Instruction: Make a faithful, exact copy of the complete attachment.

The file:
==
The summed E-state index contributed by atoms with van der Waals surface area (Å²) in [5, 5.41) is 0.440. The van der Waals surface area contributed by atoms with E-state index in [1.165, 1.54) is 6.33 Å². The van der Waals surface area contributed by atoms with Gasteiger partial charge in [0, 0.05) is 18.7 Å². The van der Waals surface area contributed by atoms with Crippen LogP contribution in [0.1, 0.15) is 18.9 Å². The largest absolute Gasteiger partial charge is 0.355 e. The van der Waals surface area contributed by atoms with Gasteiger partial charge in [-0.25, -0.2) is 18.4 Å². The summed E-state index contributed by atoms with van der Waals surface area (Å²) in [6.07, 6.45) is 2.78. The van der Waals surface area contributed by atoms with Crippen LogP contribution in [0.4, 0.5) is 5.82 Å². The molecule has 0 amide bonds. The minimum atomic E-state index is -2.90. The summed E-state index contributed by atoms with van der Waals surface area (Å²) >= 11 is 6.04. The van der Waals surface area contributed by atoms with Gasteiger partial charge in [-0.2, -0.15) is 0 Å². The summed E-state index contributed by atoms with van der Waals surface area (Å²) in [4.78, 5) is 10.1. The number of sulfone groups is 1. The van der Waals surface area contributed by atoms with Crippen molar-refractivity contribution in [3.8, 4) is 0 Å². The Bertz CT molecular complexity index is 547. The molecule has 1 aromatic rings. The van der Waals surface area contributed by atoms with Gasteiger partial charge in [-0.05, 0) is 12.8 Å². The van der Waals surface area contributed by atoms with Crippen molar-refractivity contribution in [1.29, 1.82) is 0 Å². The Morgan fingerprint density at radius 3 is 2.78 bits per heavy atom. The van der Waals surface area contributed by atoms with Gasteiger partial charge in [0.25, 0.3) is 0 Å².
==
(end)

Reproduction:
The summed E-state index contributed by atoms with van der Waals surface area (Å²) in [5, 5.41) is 0.440. The van der Waals surface area contributed by atoms with E-state index in [1.165, 1.54) is 6.33 Å². The van der Waals surface area contributed by atoms with Gasteiger partial charge in [0, 0.05) is 18.7 Å². The van der Waals surface area contributed by atoms with Crippen LogP contribution in [0.1, 0.15) is 18.9 Å². The largest absolute Gasteiger partial charge is 0.355 e. The van der Waals surface area contributed by atoms with Gasteiger partial charge in [-0.25, -0.2) is 18.4 Å². The summed E-state index contributed by atoms with van der Waals surface area (Å²) in [6.07, 6.45) is 2.78. The van der Waals surface area contributed by atoms with Crippen LogP contribution in [0.4, 0.5) is 5.82 Å². The molecule has 0 amide bonds. The minimum atomic E-state index is -2.90. The summed E-state index contributed by atoms with van der Waals surface area (Å²) >= 11 is 6.04. The van der Waals surface area contributed by atoms with Gasteiger partial charge in [-0.2, -0.15) is 0 Å². The summed E-state index contributed by atoms with van der Waals surface area (Å²) in [4.78, 5) is 10.1. The number of sulfone groups is 1. The van der Waals surface area contributed by atoms with Crippen molar-refractivity contribution in [3.8, 4) is 0 Å². The Bertz CT molecular complexity index is 547. The molecule has 1 aromatic rings. The van der Waals surface area contributed by atoms with Gasteiger partial charge in [-0.05, 0) is 12.8 Å². The van der Waals surface area contributed by atoms with Crippen molar-refractivity contribution in [1.29, 1.82) is 0 Å². The Morgan fingerprint density at radius 3 is 2.78 bits per heavy atom. The van der Waals surface area contributed by atoms with Gasteiger partial charge in [0.25, 0.3) is 0 Å².